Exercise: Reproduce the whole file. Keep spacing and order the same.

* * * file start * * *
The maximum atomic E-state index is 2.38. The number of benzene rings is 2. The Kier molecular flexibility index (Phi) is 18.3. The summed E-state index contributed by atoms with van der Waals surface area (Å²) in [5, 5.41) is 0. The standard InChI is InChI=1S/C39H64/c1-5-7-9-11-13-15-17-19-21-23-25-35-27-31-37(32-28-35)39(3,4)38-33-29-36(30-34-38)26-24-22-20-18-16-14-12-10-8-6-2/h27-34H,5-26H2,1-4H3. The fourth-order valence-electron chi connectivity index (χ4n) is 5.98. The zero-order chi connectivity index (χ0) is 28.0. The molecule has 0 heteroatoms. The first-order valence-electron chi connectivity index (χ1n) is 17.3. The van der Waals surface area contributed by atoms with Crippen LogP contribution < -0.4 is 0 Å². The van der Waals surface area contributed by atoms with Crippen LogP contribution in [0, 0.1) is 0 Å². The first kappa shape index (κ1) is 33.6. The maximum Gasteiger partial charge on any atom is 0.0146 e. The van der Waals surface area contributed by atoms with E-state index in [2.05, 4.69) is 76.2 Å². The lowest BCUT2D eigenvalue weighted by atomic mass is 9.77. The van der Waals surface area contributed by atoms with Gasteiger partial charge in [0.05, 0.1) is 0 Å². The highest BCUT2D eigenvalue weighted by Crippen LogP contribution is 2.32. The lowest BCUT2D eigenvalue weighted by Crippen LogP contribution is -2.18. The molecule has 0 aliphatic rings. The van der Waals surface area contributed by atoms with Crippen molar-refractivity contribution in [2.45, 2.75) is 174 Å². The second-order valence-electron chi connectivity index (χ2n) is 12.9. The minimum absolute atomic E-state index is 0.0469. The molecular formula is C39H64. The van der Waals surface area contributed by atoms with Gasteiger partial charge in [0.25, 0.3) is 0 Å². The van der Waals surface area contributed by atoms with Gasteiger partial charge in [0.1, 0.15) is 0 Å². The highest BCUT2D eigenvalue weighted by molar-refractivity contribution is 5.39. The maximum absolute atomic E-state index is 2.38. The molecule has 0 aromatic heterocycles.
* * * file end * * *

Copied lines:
The maximum atomic E-state index is 2.38. The number of benzene rings is 2. The Kier molecular flexibility index (Phi) is 18.3. The summed E-state index contributed by atoms with van der Waals surface area (Å²) in [5, 5.41) is 0. The standard InChI is InChI=1S/C39H64/c1-5-7-9-11-13-15-17-19-21-23-25-35-27-31-37(32-28-35)39(3,4)38-33-29-36(30-34-38)26-24-22-20-18-16-14-12-10-8-6-2/h27-34H,5-26H2,1-4H3. The fourth-order valence-electron chi connectivity index (χ4n) is 5.98. The zero-order chi connectivity index (χ0) is 28.0. The molecule has 0 heteroatoms. The first-order valence-electron chi connectivity index (χ1n) is 17.3. The van der Waals surface area contributed by atoms with Crippen LogP contribution < -0.4 is 0 Å². The van der Waals surface area contributed by atoms with Crippen LogP contribution in [0, 0.1) is 0 Å². The first kappa shape index (κ1) is 33.6. The maximum Gasteiger partial charge on any atom is 0.0146 e. The van der Waals surface area contributed by atoms with E-state index in [2.05, 4.69) is 76.2 Å². The lowest BCUT2D eigenvalue weighted by atomic mass is 9.77. The van der Waals surface area contributed by atoms with Gasteiger partial charge in [0.05, 0.1) is 0 Å². The highest BCUT2D eigenvalue weighted by Crippen LogP contribution is 2.32. The lowest BCUT2D eigenvalue weighted by Crippen LogP contribution is -2.18. The molecule has 0 aliphatic rings. The van der Waals surface area contributed by atoms with Crippen molar-refractivity contribution in [2.45, 2.75) is 174 Å². The second-order valence-electron chi connectivity index (χ2n) is 12.9. The minimum absolute atomic E-state index is 0.0469. The molecular formula is C39H64. The van der Waals surface area contributed by atoms with Gasteiger partial charge in [0.25, 0.3) is 0 Å². The van der Waals surface area contributed by atoms with Gasteiger partial charge in [0.1, 0.15) is 0 Å². The highest BCUT2D eigenvalue weighted by molar-refractivity contribution is 5.39. The maximum absolute atomic E-state index is 2.38. The molecule has 0 aromatic heterocycles.